William W Davis.

History of Whiteside County, Illinois from its earliest settlement to 1908 : illustrated, with biographical sketches of some prominent citizens of the county (Volume v.1) online

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Online LibraryWilliam W DavisHistory of Whiteside County, Illinois from its earliest settlement to 1908 : illustrated, with biographical sketches of some prominent citizens of the county (Volume v.1) → online text (page 15 of 72)
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of Major Bushnell, of the 13th Illinois.

Henry was a gentleman of fine taste, an easy talker, and very agree-

A merrier man,

Within the limit of becoming mirth,
I never spent an hour's talk withal.

An excellent reader. At a social given by Mrs. McCune in the parlors of the
Wallace House, being called upon for a reading, Major Henry recited:

Oh, the snow, the beautiful snow,
Filling the sky and the earth below.

Watson's poem was not then so familiar. He was a regular attendant at
Grace Episcopal church during the pastorate of Rev. J. E. Goodhue. He,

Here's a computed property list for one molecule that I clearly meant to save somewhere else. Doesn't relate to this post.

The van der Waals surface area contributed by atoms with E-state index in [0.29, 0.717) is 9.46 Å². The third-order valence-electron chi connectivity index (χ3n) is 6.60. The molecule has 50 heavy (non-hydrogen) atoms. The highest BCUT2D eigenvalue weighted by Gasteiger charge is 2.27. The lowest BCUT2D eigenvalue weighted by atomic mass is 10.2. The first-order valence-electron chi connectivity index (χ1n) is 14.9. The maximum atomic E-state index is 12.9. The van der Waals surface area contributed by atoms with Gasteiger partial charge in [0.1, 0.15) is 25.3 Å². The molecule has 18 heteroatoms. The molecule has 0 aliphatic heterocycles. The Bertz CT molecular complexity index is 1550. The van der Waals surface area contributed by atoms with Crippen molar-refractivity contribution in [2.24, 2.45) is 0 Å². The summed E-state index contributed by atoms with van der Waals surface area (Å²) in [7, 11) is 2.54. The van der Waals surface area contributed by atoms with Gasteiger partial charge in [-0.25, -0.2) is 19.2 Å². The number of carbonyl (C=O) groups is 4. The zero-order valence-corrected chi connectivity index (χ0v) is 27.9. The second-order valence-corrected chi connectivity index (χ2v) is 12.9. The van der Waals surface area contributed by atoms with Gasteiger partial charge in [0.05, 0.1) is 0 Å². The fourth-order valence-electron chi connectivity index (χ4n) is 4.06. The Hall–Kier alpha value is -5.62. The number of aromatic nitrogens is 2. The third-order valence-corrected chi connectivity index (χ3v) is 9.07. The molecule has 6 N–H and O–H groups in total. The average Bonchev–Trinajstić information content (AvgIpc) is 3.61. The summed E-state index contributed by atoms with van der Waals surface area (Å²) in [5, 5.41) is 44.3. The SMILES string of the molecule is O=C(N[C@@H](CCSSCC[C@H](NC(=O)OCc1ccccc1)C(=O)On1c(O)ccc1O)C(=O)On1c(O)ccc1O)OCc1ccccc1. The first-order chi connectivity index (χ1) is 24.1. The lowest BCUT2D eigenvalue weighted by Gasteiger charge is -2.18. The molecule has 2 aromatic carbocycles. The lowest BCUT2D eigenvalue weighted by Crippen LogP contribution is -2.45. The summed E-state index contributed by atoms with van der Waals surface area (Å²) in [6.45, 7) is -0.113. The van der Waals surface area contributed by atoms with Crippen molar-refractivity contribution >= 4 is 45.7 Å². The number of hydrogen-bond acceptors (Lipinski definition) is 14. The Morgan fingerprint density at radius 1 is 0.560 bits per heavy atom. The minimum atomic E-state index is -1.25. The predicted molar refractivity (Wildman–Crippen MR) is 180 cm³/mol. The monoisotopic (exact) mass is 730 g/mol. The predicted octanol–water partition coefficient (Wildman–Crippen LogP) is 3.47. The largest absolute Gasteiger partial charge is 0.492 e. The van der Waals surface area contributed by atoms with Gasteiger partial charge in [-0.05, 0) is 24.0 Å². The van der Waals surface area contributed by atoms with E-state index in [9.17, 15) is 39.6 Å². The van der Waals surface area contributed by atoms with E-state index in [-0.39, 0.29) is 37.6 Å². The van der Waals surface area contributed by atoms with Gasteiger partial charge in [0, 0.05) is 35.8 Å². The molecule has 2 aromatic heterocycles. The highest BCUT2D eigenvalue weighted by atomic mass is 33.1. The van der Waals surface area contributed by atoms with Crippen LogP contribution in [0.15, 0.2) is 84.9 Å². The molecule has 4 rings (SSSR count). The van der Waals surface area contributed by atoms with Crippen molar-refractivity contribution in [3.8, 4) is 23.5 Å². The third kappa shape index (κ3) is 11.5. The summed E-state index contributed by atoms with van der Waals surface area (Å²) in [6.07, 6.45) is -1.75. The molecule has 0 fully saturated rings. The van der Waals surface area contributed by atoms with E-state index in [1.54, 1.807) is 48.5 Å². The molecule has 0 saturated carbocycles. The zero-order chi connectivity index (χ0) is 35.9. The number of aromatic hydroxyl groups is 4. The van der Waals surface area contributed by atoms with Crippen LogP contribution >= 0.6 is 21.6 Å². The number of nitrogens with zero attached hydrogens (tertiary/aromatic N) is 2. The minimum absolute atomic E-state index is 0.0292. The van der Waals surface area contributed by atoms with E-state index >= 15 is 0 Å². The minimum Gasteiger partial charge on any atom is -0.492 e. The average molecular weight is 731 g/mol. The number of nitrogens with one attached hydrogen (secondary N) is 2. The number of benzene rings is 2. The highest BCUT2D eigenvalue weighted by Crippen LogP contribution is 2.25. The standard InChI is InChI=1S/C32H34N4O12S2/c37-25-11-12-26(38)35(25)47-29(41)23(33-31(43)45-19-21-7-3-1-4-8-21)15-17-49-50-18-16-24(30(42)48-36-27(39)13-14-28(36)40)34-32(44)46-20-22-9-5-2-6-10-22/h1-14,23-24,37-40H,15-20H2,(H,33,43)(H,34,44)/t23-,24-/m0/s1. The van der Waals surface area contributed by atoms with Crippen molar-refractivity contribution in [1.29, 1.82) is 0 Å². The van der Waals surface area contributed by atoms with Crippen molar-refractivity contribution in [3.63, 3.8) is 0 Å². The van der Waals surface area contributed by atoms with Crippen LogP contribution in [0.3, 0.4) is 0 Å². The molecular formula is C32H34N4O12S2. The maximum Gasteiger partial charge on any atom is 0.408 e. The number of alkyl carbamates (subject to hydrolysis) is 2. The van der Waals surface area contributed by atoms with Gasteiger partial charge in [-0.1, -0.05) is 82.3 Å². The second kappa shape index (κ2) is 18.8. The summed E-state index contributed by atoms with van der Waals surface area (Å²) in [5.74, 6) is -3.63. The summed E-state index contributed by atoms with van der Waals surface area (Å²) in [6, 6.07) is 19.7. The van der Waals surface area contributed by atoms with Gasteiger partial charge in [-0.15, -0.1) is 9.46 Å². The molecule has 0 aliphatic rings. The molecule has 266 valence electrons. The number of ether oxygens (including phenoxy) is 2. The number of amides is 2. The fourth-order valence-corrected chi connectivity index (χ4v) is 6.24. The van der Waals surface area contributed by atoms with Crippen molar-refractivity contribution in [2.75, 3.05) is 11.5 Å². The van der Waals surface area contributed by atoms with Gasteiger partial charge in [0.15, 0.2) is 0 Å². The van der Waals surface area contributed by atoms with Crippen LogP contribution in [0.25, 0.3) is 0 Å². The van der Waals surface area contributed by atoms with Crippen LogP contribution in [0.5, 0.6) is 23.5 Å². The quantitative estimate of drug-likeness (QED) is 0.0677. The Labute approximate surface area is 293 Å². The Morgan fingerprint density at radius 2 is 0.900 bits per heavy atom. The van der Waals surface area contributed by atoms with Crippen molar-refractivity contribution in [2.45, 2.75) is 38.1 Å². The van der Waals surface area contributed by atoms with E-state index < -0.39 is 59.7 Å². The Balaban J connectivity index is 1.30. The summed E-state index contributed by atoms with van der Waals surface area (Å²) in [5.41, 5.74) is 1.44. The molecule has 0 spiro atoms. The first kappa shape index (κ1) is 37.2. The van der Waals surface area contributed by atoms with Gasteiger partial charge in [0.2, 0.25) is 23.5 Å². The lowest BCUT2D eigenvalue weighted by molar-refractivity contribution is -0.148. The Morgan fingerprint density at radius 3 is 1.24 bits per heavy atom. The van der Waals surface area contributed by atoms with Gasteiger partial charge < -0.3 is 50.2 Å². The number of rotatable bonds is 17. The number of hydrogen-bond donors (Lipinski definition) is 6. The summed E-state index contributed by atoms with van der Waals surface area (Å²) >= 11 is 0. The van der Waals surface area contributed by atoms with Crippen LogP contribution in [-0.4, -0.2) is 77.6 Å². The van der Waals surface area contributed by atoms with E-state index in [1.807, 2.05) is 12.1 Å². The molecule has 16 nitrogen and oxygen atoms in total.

Lorenzo Hapgood, and Gabriel Davis, as senior members, occupied front


The most jovial of our lawyers, always ready for a joke, never without
a cigar. A self-made man, making no pretension to culture, with an inti-
mate knowledge of common law. He laid the foundation for what is now a
part of the residence of W. W. Davis, Bellevue Place. Four friends planned
a sort of select quarter. Dr. Hudson on the Ed Bowman place, Kirk where
Dillon is, Ed Allen across the street. The.-e with Sackett would have made
a social ring. But fate determined otherwise. Death and misfortune
crushed these fond projects, and Sackett died homeless and desolate.



A slender, delicate person. He used to take walks for his health. The
writer met him one morning strolling along the Morrison road. For a time,
partner of Dinsmoor, the firm being Dinsmoor and Haskell. Fond of writ-
ing for the press. He and \V. W. Davis were proposed as editors of a pro-
jected paper during the Farnsworth and Arnold contest for the Con-
gressional nomination. His sons still live in Sterling. William W. was for
years assistant postmaster with Thomas Diller. Walter N. is a lawyer,
making patents a specialty, and is secretary of the Central school board.


A lawyer of the old school, plain, earnest, rugged, positive, always ready
to give a reason for the faith that was in him. Fulton was his home for a